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Wireless Phones

Wireless Phones

Calling 9-1-1 with your mobile phone

Did you know that more than 80% of 9-1-1 calls in King County are made from wireless phones?  Here is some important information about calling 9-1-1 from your wireless phone. 

Know Your Cell Well

Did you know that you may be dialing 9-1-1 without even knowing it?

  • A phone in your pocket or purse may call 9-1-1 when it is bumped or sat on
  • A phone with no service can still call 9-1-1
  • A phone locked in emergency mode can sometimes call 9-1-1

You can help reduce these accidental 9-1-1 calls by knowing how your cell phone works and following a few simple rules:

  • Lock your cell phone's keypad when it is not in use
  • Do not give old phones to children to play with as toys
  • Know if your cell phone has an emergency mode and how it works
  • Do not program 9-1-1 into your cell phone, and if your cell has a 9-1-1 auto-dialing feature, turn it off
Stay on the line, so 9-1-1 knows you are fine

In a survey done in 2014, 29% of wireless calls to 9-1-1 were dialed accidentally. A majority of these accidental calls are hang-up before the 9-1-1 center can answer the call.

If you hang up the 9-1-1 center will attempt to call you back to determine if there is an emergency. This process takes valuable time away from answering real emergency calls.

Call if you Can, Text if you Can't

Text-to-9-1-1 is now available in King County! However, text should only be used is you are unable or it is unsafe to call 9-1-1 in an emergency. Learn more about texting.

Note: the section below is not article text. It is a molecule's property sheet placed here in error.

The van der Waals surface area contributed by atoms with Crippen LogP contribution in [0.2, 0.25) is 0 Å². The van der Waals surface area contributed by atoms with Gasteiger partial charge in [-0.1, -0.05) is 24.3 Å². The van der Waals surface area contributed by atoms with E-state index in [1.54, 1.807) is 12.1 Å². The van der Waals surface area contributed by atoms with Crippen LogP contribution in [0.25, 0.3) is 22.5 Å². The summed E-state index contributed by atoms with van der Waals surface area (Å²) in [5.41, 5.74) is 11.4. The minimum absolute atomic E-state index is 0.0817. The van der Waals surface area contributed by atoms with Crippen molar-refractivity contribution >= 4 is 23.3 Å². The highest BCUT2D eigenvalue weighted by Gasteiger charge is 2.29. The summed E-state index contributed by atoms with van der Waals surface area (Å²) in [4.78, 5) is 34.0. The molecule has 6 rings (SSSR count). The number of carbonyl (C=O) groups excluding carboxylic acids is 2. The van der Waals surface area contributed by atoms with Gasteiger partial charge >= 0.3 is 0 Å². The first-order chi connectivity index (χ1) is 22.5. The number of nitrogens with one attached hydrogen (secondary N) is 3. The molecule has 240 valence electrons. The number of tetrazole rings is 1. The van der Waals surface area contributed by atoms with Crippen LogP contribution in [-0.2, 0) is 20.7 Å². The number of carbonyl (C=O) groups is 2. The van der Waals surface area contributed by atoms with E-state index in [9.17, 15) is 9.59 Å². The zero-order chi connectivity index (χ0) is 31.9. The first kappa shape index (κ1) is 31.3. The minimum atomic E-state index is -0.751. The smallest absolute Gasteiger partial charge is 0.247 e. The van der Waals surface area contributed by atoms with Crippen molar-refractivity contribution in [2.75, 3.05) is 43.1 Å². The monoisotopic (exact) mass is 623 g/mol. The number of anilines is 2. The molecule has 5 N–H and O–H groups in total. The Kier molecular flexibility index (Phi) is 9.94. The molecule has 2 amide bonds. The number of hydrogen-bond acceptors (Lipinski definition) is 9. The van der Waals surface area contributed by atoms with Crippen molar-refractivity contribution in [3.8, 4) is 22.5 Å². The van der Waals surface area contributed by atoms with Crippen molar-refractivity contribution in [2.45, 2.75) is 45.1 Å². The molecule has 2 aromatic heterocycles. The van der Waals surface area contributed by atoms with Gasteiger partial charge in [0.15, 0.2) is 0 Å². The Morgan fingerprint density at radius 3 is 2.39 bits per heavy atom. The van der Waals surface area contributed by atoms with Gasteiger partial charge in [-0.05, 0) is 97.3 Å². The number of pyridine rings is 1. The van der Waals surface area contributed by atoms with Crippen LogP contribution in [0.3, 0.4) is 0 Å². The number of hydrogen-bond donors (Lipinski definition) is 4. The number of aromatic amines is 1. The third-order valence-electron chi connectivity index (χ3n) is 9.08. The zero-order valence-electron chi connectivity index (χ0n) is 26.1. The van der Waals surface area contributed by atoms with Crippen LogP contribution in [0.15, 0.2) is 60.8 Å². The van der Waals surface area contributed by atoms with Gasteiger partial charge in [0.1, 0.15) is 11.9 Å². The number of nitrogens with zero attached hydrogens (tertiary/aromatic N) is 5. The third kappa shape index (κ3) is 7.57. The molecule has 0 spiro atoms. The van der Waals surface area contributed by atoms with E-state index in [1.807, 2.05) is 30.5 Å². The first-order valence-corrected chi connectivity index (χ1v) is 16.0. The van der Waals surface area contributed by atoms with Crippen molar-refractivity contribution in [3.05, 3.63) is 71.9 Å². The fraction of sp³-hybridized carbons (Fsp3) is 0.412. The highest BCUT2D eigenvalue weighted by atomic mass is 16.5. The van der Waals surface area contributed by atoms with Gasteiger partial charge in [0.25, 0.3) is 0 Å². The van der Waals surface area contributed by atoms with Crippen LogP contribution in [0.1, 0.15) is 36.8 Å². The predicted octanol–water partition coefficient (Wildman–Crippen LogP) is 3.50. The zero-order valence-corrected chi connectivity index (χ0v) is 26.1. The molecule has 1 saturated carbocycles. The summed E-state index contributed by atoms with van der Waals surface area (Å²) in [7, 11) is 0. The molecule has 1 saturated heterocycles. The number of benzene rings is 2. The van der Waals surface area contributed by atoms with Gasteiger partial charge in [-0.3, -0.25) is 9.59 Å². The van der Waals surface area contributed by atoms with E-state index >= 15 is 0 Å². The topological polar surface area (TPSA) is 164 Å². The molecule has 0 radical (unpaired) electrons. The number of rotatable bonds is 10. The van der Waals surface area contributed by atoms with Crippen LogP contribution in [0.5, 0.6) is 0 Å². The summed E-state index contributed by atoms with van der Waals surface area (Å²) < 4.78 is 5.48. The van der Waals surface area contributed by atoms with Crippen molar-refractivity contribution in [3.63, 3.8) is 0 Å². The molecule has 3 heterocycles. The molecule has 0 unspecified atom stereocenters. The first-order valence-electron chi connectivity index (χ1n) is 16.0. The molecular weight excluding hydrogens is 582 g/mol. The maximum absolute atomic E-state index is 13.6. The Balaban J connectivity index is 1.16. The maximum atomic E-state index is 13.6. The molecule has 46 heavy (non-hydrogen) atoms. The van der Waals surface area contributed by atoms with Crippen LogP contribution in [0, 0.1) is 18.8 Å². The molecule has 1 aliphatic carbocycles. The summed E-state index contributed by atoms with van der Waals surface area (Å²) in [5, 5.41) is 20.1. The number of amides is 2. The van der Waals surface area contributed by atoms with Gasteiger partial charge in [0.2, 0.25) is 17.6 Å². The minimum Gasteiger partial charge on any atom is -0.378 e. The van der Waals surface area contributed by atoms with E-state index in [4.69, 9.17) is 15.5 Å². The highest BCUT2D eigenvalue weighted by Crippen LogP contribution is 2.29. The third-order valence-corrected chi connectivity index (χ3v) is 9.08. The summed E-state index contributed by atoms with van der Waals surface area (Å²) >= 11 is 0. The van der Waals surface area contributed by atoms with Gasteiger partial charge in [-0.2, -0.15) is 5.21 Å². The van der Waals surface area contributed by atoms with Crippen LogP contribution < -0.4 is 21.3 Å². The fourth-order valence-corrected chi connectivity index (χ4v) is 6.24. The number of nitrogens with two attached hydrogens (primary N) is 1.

What's your location?

King County has implemented Phase II Wireless 9-1-1 service as specified by the Federal Communications Commission with all wireless carriers who provide service here. This means that wireless 9-1-1 calls are routed based on the cell site that received the call, not the caller's exact location, and only your general location may display at the 9-1-1 center. Because of this, it is very important that you know your location and can relay the address, street names, or landmark to the call receiver that answers your 9-1-1 call. A survey done in March 2010 showed that about 17% of people who called 9-1-1 from a wireless phone in King County did not know their location. This can delay response time as the 9-1-1 call receiver attempts to obtain a valid location to be able to send police, fire or medical aid.

As with all 9-1-1 calls, it is important that you stay on the line, unless there is a threat to your safety, and that you answer all of the call receiver's questions as calmly as possible. Your call may need to be transferred to another agency, depending on your exact location and the nature of your emergency. If your phone loses service during the call or you are disconnected, call 9-1-1 as soon as you are able to re-establish a connection. If the 9-1-1 center has received your phone number, they will also attempt to call you back.

A wireless phone with no active service can still call 9-1-1

Wireless phones with no active service can still call 9-1-1, as long as they have battery power. However, be aware that limited information will be available to the 9-1-1 center, and if you are disconnected the 9-1-1 center will not be able to call you back.

There are serious problems with 9-1-1 centers receiving repeated calls from children playing with deactivated wireless phones. These calls tie up 9-1-1 lines so real emergency calls cannot get through. In 2012, 93% of the 9-1-1 calls from deactivated wireless phones were inappropriate calls, including misdials, hang-ups, or harassing calls. To help solve this problem, please do not give your old wireless phones to children to play with.

Please use 9-1-1 responsibly. Call only if you need an emergency response from police, fire, or medics.
For non-emergencies, call your local police or fire department or other appropriate agency.


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